Developing an effective vulnerability management program is a complex process that involves a lot of care and consideration, as well as knowledge and experience. Expert security teams such as managed detection and response (MDR) providers assist organizations with vulnerability management using the following core concepts: 

Continuous assessment

The cybersecurity landscape is constantly evolving. An organization’s infrastructure and key applications will frequently change, meaning regular scanning and continuous assessment is a key part of detecting and dealing with vulnerabilities. Implementing an ongoing, 24x7x365 approach to vulnerability management is crucial to ensuring a robust cybersecurity posture

Performing full scans

Small-scale server and desktop scans are no longer adequate when it comes to searching for vulnerabilities. An effective approach to vulnerability management should encompass the entire attack surface, with comprehensive system scans that cover every potential weak point. Automated scans should also be complemented by cross-functional experts who can analyze and act on potential risks.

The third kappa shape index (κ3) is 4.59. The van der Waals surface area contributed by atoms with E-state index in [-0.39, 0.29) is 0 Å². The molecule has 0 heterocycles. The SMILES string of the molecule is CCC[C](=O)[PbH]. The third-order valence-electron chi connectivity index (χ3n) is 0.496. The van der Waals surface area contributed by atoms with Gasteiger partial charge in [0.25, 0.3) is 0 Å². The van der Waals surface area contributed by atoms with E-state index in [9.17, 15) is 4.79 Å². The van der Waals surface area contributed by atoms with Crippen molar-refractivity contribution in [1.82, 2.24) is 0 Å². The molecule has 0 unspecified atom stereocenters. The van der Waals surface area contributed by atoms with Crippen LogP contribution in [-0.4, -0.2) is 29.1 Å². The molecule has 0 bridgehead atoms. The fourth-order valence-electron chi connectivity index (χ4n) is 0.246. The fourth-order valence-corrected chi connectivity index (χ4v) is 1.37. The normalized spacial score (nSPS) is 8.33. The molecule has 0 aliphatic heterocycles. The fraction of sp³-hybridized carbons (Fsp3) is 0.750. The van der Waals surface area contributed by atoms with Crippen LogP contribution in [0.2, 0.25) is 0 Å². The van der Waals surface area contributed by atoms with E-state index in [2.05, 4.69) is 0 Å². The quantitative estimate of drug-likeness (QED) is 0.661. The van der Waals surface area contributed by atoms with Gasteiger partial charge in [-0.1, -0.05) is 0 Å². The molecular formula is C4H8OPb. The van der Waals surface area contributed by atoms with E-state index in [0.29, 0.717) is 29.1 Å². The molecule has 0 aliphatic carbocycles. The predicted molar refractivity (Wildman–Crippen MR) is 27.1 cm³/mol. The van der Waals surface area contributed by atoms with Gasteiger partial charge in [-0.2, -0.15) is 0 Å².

Acting decisively

Once vulnerabilities have been identified and assessed, decisive action is required. Human analysis is key when it comes to prioritizing which weaknesses need to be addressed, as well as which actions are required – whether remediation, mitigation, or acceptance.  

Addressing all pain points

Addressing one factor, however important it may be, can lead to organizational blind spots. Security leaders need to take a panoramic approach to ensure every aspect of the organization is considered when it comes to vulnerability management. This includes going beyond internal matters to encompass the entire supply chain, as well as considering both technical and human-based vulnerabilities.

How Ackcent can help you with vulnerability management